Actress Lupita Nyong’o on Thursday voiced her displeasure with the glossy British magazine Grazia U.K. for how she appeared on its cover.
“Disappointed that @GraziaUK edited out & smoothed my hair to fit a more Eurocentric notion of what beautiful hair looks like,” she posted on Twitter.
Nyong’o, of 12 Years a Slave fame, also posted a lengthy statement on Instagram. With the messages, she attached photos of Grazia’s edited November 2017 cover and what appeared to be original images from the cover photo shoot. The end product shows Nyong’o with a short, sheen cut minus a ponytail’s worth of hair. The Oscar winner also added the hashtag #dtmh to her posts, short of “don’t touch my hair.”
The photoshop job, she said, was an attempt by the magazine to make her “fit their notion of what beautiful hair looks like.”
Subscribe: The Broadsheet, Fortune’s newsletter on powerful women.
“Had I been consulted, I would have explained that I cannot support or condone the omission of what is my native heritage with the intention that they appreciate that there is still a very long way to go to combat the unconscious prejudice against black women’s complexion, hair style and texture,” she said.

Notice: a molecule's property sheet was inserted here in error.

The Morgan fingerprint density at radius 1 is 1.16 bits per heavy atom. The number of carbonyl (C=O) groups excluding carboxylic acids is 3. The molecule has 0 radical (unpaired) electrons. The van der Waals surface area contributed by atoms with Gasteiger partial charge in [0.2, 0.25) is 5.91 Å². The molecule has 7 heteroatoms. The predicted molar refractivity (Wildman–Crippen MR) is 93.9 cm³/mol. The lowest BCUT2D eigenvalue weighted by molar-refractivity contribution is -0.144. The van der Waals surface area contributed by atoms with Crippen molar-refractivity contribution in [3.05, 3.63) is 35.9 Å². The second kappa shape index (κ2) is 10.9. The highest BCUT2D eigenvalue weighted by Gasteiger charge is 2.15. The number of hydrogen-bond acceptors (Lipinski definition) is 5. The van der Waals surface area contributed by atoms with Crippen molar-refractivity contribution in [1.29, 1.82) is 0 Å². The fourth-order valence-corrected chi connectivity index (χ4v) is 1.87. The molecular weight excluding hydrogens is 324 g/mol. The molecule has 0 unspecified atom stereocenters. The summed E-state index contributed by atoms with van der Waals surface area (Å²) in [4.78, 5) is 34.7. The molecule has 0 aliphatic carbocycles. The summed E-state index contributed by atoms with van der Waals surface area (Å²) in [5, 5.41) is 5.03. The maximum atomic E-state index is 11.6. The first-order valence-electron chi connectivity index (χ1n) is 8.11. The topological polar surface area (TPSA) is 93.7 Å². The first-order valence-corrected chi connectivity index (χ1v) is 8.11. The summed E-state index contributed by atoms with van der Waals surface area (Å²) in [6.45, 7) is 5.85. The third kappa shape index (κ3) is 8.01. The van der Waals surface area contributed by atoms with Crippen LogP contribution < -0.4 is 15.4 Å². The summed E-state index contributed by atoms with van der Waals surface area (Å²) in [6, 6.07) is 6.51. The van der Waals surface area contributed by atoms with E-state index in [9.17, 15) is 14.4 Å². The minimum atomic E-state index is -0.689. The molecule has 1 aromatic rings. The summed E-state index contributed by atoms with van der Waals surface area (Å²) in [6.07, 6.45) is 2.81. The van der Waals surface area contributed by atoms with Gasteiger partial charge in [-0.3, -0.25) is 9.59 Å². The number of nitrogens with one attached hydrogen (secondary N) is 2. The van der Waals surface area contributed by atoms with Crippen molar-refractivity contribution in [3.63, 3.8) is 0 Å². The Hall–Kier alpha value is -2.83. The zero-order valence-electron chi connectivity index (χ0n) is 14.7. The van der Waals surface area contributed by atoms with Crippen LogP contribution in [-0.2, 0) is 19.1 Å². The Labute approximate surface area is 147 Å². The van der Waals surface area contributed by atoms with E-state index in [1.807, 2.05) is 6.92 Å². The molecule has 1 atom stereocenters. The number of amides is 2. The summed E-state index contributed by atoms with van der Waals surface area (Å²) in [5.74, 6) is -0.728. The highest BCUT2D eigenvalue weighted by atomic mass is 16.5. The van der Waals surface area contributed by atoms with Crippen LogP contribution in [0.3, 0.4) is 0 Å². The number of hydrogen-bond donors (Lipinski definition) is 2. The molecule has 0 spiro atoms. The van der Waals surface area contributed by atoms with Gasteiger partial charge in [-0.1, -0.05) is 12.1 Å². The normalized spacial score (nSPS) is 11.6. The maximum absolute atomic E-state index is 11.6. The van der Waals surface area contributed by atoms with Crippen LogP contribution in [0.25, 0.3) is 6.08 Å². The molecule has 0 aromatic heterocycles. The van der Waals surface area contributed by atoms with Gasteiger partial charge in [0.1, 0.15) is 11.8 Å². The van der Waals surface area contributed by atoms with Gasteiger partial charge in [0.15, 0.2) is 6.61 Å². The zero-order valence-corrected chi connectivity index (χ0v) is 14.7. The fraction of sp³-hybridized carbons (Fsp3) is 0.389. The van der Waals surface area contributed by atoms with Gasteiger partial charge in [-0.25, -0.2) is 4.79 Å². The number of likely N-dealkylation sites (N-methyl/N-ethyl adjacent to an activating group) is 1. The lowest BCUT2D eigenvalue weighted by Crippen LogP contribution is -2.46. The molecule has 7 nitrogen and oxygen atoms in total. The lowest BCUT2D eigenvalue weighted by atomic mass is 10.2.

Bauer Media, which owns Grazia, did not immediately return Fortune‘s request for comment.
Nyong’o’s criticism of the cover comes weeks after singer Solange Knowles blasted the London Evening Standard magazine with similar feedback. Knowles appeared on its cover without a braid crown she’d had at the cover photoshoot. On Instagram, Knowles posted an original image and tagged the Evening Standard with the #dtmh hashtag. “Don’t Touch My Hair” is the title of a song on Knowles’s latest album.
The fashion industry has made strides of late to broaden and diversify its image of beauty, but magazines undercut those efforts when they—quite literally—erase the traits that make women unique.